Open data is another important issue. Indoor mapping information is necessary to achieve indoor navigation. However, indoor mapping information is normally not available to the public as it is the property of the building owner, completely different from how outdoor mapping is managed by the country. Huge amount of image data of product packaging is required for learning purposes to recognize and read package of a candy bar or other product in a store. However, the manufacturer owns the copyright to such image data and it is not possible to use it freely. As we move into the AI era, we will need new rules for open data. To facilitate reading with NavCog, we are considering setting up an open server to register information in our immediate vicinity such as store information, sale information, signboards, and information about places where there are crowded.
To make cognitive assistant technologies a reality we must face the issue of open data. Moreover, it is no exaggeration to say that open data is an issue that society as a whole should engage with as we move toward using AI technologies. As history has shown, the needs of people with disabilities will trigger and facilitate open data, and eventually research and development of artificial intelligence. This will add to the list of precedents where diversity has opened up a new future.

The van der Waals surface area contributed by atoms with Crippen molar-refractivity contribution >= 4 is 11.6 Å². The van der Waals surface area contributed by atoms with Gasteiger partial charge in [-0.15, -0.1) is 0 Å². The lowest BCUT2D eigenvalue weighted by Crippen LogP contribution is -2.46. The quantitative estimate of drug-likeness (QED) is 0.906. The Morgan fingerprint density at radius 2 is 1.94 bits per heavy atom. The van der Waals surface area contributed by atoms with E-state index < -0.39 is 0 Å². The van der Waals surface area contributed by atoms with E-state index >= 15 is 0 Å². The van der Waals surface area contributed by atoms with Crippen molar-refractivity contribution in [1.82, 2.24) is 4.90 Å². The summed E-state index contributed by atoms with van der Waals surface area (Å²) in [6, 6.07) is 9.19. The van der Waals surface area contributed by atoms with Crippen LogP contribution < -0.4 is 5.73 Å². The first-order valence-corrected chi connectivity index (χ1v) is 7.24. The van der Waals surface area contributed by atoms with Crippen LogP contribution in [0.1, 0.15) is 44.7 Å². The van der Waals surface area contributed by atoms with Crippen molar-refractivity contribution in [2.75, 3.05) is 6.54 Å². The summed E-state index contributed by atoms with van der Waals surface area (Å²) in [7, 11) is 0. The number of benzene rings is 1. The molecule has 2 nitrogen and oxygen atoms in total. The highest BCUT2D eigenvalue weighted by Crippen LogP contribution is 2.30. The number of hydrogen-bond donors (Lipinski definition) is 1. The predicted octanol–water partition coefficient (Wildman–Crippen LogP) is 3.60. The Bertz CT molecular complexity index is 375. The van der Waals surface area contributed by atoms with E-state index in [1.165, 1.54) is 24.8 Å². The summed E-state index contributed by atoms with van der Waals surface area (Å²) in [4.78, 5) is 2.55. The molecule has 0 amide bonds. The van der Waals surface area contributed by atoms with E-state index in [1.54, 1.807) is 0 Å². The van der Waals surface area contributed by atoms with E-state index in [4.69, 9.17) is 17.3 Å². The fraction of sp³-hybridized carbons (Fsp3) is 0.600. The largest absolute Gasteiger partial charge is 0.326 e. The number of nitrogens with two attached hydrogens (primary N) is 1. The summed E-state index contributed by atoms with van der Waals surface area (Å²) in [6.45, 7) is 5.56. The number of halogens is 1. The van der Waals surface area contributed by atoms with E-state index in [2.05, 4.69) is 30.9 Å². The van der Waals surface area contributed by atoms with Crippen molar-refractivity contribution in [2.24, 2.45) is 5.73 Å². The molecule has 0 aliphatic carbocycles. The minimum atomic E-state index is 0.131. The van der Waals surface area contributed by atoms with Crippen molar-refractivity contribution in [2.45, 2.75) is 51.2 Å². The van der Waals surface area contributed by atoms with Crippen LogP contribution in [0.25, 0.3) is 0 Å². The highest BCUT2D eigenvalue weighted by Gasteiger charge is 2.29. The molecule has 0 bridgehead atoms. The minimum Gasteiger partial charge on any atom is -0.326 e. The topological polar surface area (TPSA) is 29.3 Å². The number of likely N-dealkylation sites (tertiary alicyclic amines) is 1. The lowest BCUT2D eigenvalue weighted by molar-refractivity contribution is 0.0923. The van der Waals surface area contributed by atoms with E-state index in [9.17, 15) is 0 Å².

We often hear about the importance of diversity in innovation. However, it is difficult to cite examples. This article introduces historical examples based on my own experience. In the process of information accessibility advancement, a variety of technologies were created and popularized. To make cognitive assistant a reality, it will be necessary to develop a wide variety of technologies. Every day, I sense the beginnings of great innovation. I hope that readers of this article will find it useful in help familiarizing them with innovation through diversity.
Translated from ”Tokushu I: Jenda to kagaku no atarashii torikumi ― Tayosei ga hiraku inobeishon (Special feature: New efforts for gender and science ―Diversity Opens the Path to Innovation),” Gakujutsu no Doko (TRENDS IN THE SCIENCES), November 2017, pp.24-28. (Courtesy of Japan Science Support Foundation) [November 2017]